It goes without saying that these social, political and economic changes shaped the cinema system – its institutions, support system, financial basis, cinema market, legislation, formal and informal forms of (self)censorship. And these – again understandably – determined the preferred subjects, thematic preoccupations, recurring motifs and typical genres. However, in post-Yugoslav cinemas the political, social and ideological context to a great measure also shaped the dominant stylistic paradigms. These stylistic paradigms are largely a reflection and consequence of particular political circumstances and local/national ideologies. These dominant stylistic practices incorporate a self-narrative that nations and societies use to interpret themselves, and that the dominant ideology uses to interpret political reality. This narrative identity is not limited only to types of characters, typical motifs and the other components that shape meaning. In post-Yugoslav film, the discourse of ideology and discourse about history reveals itself in choice of privileged dramaturgy, in iconography, in visualisation and, inally, in the micro-stylistic characteristics of directing.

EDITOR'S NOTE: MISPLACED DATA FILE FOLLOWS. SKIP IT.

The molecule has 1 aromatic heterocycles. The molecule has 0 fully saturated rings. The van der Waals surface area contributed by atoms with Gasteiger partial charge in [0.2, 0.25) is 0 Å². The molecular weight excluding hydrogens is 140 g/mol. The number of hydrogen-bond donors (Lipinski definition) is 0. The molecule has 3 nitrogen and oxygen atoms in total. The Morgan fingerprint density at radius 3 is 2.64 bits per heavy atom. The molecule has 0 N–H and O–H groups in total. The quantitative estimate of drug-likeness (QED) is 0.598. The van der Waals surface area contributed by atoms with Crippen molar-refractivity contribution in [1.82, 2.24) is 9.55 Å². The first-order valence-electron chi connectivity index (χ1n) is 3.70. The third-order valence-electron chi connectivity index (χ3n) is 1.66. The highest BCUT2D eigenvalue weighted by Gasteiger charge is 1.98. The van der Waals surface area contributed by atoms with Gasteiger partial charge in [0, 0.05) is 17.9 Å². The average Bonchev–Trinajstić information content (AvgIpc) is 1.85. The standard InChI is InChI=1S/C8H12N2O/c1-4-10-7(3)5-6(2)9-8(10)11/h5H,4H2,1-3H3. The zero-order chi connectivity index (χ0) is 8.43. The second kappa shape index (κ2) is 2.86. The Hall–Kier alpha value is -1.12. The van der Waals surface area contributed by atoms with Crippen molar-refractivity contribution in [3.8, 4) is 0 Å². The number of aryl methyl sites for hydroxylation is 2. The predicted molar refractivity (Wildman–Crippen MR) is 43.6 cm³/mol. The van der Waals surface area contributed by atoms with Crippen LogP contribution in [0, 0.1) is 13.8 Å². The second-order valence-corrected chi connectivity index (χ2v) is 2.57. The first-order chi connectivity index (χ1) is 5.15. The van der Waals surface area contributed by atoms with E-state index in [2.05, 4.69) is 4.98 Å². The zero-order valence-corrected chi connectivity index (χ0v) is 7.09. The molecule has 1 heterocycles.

In the following chapters I will show the dominant stylistic models adopted by post-Yugoslav cinemas, the socio-political circumstances under which they developed, and their links with national ideologies and local political, economic and social conditions. 

Translated by Nikolina Jovanović. The translation is supported by the Croatian Audiovisual Centre.



[1] Clearly visible in the chanting of protestors during the Belgrade demonstrations of 1997 and 1999: “Red gang!”

Moveast

Jurica Pavičić

Stylistic Models

6. The Film of Self-balkanisation 1

The sixth part of our translation project on publishing in English the text of Jurica Pavičić's book "Postjugoslovenski film: Stil i ideologija" (Hrvatski filmski savez, Zagreb, 2011.). The work is supported by the Croatian Audiovisual Centre. The text is translated by Nikolina Jovanović.

Jurica Pavičić

Stylistic Models

5. The Film of Self-victimisation

The fifth part of our translation project on publishing in English the text of Jurica Pavičić's book "Postjugoslovenski film: Stil i ideologija" (Hrvatski filmski savez, Zagreb, 2011.). The work is supported by the Croatian Audiovisual Centre. The text is translated by Nikolina Jovanović.